Swimmers face dangers in canals, rivers
Near the end of May, the Reno Fire Department rescued three people who fell from their raft into the swift-moving Truckee River.
Just the month before, rescues crews pulled a person from the same river.
These two incidents are only a prelude to what may happen on the three major rivers in western Nevada: Truckee, Carson and Walker.
Fire departments and rescue squads from many eastern California and Nevada counties to include Churchill are on standby in case a river-rescue must be undertaken. In Churchill County, not only are emergency crews poised to conduct a river or canal rescue, but they are also on standby to help the state and Lyon County at Lahontan Reservoir, where a young boy drowned seven years ago.
Lahontan Reservoir is seeing its highest levels since 2012, and it’s important for campers this summer — especially during the long Fourth of July weekend — to be vigilant and to keep an eye on the youngsters so a situation involving a tragedy does not repeat itself. As for the youngsters, don’t allow them to wander away from camp without supervision.
The rivers, canals and reservoir with their cold, runoff waters are more of a threat now than in late summer. Lahontan Reservoir is nearing its capacity after sending much of its water down the Carson River past Tarzyn Road, the Stillwater National Wildlife Refuge and into the desert south of an emergency weir and spillway constructed at the V-line canal.
Every year, the Truckee Carson Irrigation District advises residents and visitors not to cool off in one of the area’s many canals. They are dangerous with their currents and undertow.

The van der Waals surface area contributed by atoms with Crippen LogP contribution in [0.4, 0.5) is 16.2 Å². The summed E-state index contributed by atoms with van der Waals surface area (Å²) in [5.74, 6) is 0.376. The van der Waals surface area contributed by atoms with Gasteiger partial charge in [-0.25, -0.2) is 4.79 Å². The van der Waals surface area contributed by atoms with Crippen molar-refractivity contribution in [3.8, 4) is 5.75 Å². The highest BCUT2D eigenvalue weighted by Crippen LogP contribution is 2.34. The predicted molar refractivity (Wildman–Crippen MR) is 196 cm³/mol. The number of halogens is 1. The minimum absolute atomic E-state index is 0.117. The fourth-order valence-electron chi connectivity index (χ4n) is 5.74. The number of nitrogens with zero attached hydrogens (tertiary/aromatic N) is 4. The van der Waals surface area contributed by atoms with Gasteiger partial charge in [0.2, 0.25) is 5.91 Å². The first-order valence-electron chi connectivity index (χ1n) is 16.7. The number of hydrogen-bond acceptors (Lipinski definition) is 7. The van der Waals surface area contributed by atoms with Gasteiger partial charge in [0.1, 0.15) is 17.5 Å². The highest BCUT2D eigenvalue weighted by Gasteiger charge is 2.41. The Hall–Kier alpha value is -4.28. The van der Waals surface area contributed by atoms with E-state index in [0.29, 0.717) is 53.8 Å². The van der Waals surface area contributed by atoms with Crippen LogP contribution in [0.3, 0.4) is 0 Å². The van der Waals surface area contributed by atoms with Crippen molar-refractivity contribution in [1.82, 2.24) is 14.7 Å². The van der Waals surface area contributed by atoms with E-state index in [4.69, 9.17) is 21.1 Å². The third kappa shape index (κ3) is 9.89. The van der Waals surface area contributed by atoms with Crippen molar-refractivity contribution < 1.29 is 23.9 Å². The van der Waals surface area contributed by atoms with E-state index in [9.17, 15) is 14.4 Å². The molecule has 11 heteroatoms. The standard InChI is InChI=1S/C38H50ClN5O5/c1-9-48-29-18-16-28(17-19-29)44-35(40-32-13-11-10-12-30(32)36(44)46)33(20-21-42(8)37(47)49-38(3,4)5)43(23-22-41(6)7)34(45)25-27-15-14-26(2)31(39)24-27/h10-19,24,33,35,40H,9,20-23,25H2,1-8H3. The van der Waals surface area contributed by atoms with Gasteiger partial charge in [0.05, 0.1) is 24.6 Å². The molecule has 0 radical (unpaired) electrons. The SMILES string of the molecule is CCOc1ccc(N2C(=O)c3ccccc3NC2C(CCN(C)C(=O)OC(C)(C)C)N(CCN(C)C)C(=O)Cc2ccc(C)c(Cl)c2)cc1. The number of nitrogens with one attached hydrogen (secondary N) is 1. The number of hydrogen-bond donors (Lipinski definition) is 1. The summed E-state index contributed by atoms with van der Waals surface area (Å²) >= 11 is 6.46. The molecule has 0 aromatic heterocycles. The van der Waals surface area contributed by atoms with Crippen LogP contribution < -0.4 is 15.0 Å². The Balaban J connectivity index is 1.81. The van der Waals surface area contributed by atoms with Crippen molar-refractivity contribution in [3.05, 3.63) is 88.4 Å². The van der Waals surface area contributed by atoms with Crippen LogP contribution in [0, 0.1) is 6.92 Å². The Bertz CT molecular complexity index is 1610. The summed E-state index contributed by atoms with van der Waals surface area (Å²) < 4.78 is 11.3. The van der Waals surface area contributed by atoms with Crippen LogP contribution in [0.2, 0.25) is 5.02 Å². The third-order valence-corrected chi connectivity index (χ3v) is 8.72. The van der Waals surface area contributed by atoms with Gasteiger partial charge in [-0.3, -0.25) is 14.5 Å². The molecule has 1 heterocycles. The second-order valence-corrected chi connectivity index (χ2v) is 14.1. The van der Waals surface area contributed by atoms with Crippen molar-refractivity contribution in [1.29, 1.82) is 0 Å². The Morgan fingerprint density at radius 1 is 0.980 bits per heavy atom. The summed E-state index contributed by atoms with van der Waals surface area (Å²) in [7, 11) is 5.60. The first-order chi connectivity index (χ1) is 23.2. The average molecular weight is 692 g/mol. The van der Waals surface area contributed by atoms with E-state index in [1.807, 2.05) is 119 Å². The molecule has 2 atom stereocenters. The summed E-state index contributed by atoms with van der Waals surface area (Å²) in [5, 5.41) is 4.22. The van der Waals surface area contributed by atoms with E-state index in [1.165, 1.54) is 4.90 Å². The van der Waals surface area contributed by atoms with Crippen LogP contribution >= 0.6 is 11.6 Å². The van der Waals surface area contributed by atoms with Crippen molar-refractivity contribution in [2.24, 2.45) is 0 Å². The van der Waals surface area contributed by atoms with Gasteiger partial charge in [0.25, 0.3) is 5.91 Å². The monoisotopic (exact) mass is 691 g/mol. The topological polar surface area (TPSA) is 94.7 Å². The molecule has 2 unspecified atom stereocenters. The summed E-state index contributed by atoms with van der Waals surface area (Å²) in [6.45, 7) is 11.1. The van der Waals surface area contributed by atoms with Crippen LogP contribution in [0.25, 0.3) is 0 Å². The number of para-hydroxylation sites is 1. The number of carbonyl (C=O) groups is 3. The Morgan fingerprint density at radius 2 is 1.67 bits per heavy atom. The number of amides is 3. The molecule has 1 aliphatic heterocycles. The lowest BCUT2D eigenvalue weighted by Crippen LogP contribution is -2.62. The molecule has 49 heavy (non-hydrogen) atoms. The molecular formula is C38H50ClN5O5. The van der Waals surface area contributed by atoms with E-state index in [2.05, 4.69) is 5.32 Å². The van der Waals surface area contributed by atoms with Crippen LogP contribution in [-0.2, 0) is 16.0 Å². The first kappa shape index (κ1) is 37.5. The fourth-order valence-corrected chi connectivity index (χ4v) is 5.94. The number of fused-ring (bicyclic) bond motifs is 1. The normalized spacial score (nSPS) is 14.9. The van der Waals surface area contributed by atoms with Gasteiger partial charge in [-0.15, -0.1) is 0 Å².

Additionally, the canals contain high levels of bacteria and runoff from farmers’ lands that carry dangerous chemicals into the water.
The canals are part of the federally administered Newlands Project, and the U.S. government prohibits trespassing inside the easement where the canals wind through the valley.
Both TCID, the Bureau of Reclamation and local law enforcement warn people that swimming in any canal is dangerous and illegal; furthermore, diving into a canal is also not wise, especially when murky water hides any obstacles that could kill or paralyze a victim.
We know of at least three people — including a child — who drowned in one of the area canals during the past eight years.
Use common sense this spring and summer and don’t place yourself in a compromising situation that could cost you your life.
Editorials written by the LVN Editorial Board appear on Wednesdays.